What Can Wearable Devices Really Do?

We’ve all heard the phrases “wearable technology” and “wearable devices” tossed around as tech enthusiasts get more excited about the potential for small sensors and electronics packed into a sporty watch or wristband to track our fitness and health everyday. Whether they’re tracking sweat, monitoring sleep, counting calories, measuring steps, or charting runs, products like the Jawbone, FitBit, or Nike Fuel Band seem useful enough when you’re healthy — though for many consumers, not yet useful enough to buy one and keep using it for more than six months — but what about when you’re sick? When will wearable device manufacturers apply the technology to ideas that could be useful in clinical settings, or for use in diagnostic or medical research purposes?

If Intel has its way, that time is now. The company is partnering with the Michael J. Fox Foundation for Parkinson’s Research to find patterns in the data collected by wearable devices that monitor patients’ symptoms. In Intel’s announcement of the partnership, the company noted that the study aims to improve research and treatment of Parkinson’s disease, and will pioneer a new big data analytics platform to measure the progression of the disease. With that knowledge, researchers could better develop drugs and treatments for Parkinson’s patients. Todd Sherer, chief executive of the Michael J. Fox Foundation, said in Intel’s news release:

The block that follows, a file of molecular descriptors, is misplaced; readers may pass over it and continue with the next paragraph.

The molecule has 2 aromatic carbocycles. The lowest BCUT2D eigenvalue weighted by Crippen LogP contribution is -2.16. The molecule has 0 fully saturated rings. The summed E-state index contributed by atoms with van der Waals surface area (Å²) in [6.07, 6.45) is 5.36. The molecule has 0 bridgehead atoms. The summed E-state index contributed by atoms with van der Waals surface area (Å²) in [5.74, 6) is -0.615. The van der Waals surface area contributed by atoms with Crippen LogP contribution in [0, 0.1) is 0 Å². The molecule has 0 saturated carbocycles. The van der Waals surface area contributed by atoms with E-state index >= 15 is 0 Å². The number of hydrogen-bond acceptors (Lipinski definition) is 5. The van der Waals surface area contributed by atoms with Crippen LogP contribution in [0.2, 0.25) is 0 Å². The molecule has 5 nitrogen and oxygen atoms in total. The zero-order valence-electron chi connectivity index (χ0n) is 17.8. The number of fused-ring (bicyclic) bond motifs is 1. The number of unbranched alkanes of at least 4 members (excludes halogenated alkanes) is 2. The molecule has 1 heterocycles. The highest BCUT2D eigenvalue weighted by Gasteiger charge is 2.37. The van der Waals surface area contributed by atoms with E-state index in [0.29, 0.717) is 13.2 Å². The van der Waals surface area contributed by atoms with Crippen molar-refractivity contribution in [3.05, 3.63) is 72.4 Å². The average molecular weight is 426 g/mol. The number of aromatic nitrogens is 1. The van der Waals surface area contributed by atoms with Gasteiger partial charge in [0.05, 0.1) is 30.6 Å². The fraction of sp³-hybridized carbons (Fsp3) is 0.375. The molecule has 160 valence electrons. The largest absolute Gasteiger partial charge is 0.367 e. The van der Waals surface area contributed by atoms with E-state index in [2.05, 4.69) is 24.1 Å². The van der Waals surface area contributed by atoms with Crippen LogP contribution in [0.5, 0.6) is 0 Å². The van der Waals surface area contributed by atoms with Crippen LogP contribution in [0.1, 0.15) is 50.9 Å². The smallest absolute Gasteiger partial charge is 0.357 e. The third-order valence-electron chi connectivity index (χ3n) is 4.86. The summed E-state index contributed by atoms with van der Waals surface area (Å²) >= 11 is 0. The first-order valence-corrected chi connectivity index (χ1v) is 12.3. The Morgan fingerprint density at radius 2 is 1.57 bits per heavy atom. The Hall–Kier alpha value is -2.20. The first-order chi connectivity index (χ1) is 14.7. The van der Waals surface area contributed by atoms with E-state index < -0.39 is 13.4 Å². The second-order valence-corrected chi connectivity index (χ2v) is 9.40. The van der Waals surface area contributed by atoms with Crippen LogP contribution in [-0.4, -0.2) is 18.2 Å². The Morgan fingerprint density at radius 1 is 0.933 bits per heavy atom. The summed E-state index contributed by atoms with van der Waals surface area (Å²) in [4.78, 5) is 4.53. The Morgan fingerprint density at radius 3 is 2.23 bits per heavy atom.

“Nearly 200 years after Parkinson’s disease was first described by Dr. James Parkinson in 1817, we are still subjectively measuring Parkinson’s disease largely the same way doctors did then. Data science and wearable computing hold the potential to transform our ability to capture and objectively measure patients’ actual experience of disease, with unprecedented implications for Parkinson’s drug development, diagnosis and treatment.”

By fitting patients with wearable devices, researchers for the project by Intel and the Michael J. Fox Foundation will be able to get a better handle on the variety of symptoms with which Parkinson’s manifests. The huge amount of data that the multi-phase study collects — more than 300 observations per second for each patient — will be combined with a growing base of molecular data contained in the cellular profiles created by researchers pioneering continually improving genomics and proteomics techniques. The data from the wearable devices’ observation of patients’ symptoms, like slowness of movement, tremors, and sleep quality, will correlate with this molecular data to afford a better understanding of the disease.

The study will enable Intel to demonstrate the power of the Cloudera distribution of the Hadoop software in a data platform deployed in the cloud — a platform that Intel says could soon store patient, genome, and clinical trial data, plus deliver predictive models for disease progression through the use of machine learning and graph analytics.

The inclusion of wearable devices in the study may come as a surprise to the general consumer, who typically only sees wearable devices used to count steps throughout the day, track the distance of a daily run, or monitor nightly sleep patterns. But as Intel’s study aims to demonstrate, wearable devices have the potential to bring real diagnostic value to medical research, making observations of patients’ behavior and symptoms that physicians aren’t around to make and patients often aren’t able to make in such precise detail.